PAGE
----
1894

14 February, born in Merion, Pennsylvania. Harold’s twin brother Edward died at six months.

1909–10

Traveled widely in Europe and attended school in Lausanne, Switzerland, and Hanover, Germany.

1911

Struck by infantile paralysis (polio) in left leg.

1912–16

Harvard University, magna cum laude in Fine Arts, Phi Beta Kappa, editor of The Lampoon.

1914

Studied under Hamilton Easter Field at the Summer School of Graphic Arts in Ogonquit, Maine.

1916–19

YMCA volunteer attached to the British Army in India and Mesopotamia. Organized Baghdad Art Club in 1917. Appointed Official Painter for the British Army in 1918. Returned to the United States through the Far East.

1920

Built one-room studio in St. Huberts, New York.

1922

First solo exhibition at Montross Gallery, New York City.

1923
12 May, married Faith Borton.
1926–30
Lived in France (Pyrenees and Paris).
1930
Return to New York City, later St. Huberts.
1936–38
Commissioned by Treasury Relief Art Project to paint murals for the General Services Administration Building in Washington, D.C.
1939
Won third prize in American Painting at the Golden Gate International Exposition in San Francisco.
1940–47
Organized and led the Committee to Defend America by Aiding the Allies in Essex County, N.Y., in 1940–41; the Reconstruction Service Committee in Washington, D.C., in 1942–43; and Food for Freedom in Washington, D.C., in 1943–47.
1948–68
Secretary of the Adirondack Trail Improvement Society, St. Huberts, New York.
1949-52
Painted Building the United Nations, owned by Smithsonian American Art Museum.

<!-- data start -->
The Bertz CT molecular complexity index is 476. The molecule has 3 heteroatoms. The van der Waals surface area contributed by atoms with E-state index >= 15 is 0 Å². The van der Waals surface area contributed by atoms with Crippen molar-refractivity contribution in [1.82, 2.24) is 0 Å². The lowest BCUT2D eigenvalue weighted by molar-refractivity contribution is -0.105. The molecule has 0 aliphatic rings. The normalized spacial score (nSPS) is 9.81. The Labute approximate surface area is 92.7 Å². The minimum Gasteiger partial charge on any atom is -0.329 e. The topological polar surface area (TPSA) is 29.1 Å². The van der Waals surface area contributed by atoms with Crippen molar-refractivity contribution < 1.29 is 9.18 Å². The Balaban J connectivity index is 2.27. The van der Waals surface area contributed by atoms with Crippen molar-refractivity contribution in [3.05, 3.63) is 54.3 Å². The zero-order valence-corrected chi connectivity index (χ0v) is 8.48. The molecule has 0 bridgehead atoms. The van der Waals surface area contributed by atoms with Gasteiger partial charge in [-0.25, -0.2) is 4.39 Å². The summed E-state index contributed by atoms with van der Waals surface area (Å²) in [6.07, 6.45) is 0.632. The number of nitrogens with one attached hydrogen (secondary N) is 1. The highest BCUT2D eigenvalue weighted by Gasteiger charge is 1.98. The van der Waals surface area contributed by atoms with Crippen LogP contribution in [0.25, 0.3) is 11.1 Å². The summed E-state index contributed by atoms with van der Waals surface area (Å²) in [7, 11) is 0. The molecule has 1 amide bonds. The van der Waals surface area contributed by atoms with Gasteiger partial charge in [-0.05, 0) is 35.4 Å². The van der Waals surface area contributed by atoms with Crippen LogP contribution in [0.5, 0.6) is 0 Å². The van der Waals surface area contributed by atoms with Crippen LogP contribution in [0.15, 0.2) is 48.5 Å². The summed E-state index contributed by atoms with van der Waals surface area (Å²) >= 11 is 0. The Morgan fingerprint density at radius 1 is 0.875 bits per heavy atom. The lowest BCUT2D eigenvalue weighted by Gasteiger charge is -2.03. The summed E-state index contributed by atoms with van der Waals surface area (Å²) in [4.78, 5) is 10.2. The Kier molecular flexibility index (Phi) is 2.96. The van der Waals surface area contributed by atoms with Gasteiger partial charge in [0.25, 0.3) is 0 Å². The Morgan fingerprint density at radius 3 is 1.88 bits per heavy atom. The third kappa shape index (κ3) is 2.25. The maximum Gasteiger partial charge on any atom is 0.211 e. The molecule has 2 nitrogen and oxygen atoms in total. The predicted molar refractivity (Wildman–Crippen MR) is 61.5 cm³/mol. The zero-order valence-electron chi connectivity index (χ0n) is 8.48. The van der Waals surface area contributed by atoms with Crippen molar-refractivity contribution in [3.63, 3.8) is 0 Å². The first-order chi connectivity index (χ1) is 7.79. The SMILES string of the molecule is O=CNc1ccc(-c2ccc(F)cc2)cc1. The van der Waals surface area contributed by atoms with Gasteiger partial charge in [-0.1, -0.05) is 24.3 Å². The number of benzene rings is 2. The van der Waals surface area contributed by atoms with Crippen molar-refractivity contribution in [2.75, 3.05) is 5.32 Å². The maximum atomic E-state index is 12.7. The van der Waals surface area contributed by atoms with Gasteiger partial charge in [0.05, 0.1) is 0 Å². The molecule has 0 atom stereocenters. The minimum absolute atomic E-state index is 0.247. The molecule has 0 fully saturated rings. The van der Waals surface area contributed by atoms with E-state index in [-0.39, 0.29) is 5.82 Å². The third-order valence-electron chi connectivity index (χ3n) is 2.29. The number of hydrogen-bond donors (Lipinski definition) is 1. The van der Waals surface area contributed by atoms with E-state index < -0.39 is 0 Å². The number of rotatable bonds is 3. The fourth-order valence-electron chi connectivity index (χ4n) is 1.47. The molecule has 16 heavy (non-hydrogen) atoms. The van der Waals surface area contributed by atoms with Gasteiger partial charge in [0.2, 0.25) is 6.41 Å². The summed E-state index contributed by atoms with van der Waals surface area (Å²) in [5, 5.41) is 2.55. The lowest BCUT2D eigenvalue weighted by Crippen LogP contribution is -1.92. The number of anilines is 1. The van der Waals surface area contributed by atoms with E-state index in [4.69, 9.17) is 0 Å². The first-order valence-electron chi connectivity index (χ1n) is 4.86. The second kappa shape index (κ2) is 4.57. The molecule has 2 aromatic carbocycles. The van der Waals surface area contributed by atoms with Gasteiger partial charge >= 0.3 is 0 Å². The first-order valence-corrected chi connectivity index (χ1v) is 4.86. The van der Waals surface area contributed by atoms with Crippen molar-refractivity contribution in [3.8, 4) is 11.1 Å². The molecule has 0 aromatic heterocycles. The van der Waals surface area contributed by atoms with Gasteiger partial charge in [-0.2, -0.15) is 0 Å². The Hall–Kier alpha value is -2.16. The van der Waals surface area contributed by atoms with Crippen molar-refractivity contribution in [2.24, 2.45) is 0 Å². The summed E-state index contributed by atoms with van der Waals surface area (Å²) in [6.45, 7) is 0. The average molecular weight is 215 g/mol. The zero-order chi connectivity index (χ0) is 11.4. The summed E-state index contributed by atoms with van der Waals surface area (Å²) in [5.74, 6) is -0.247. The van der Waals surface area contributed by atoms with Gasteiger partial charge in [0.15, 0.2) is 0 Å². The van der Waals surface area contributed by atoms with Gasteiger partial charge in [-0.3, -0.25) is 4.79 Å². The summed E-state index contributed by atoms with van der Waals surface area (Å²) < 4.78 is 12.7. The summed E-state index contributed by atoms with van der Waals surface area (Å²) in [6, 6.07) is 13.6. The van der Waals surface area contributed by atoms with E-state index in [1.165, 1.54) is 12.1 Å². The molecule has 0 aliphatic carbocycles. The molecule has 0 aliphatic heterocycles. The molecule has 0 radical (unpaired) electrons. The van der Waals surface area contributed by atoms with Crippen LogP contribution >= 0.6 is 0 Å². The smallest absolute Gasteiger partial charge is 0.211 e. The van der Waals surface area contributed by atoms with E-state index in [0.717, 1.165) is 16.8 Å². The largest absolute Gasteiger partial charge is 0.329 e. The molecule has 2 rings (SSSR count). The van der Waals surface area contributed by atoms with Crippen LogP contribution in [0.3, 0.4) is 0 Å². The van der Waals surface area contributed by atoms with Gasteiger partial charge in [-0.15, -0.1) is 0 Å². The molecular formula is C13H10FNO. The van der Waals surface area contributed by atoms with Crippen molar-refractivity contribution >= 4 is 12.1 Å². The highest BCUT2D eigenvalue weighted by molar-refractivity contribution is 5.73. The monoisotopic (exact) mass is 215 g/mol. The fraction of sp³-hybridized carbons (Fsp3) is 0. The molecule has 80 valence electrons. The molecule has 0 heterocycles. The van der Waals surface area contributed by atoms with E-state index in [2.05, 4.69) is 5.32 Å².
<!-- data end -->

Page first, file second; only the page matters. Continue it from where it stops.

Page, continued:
1953–57
President of the Federation of Modern Painters and Sculptors (member 1940–72.)
1954
Moved winter home to Greenwich Village, New York City.
1954–70
Founding member, vice president, and president of the National Council on Arts and Government, the artists’ lobby for government support for the arts, which influenced and pushed for arts legislation, including the act establishing the National Endowment for the Arts.
1954–67
Early organizer and later president of the International Association of Plastic Arts (later the International Association of Arts [IAA]), an affiliate of UNESCO. President of the United States Committee of the IAA, 1961–67.
1961–65
Advisor to the New York State Council for the Arts.
1963
Elected Life Fellow of the World Academy of Art and Science as a “distinguished artist with world-wide humanitarian achievements.”
1964
Received Annual Award from the American Society of Contemporary Artists. (Honorary memberships included Society of American Mural Painters, Society of American Graphic Artists, National Educational Theatre Technology, and United States Institute of Theatre Technology.)
1968–72
Painted the Stone Series.
1971
Weston’s book Freedom in the Wilds: A Saga of the Adirondacks published.
1972
  10 April, died in New York City.
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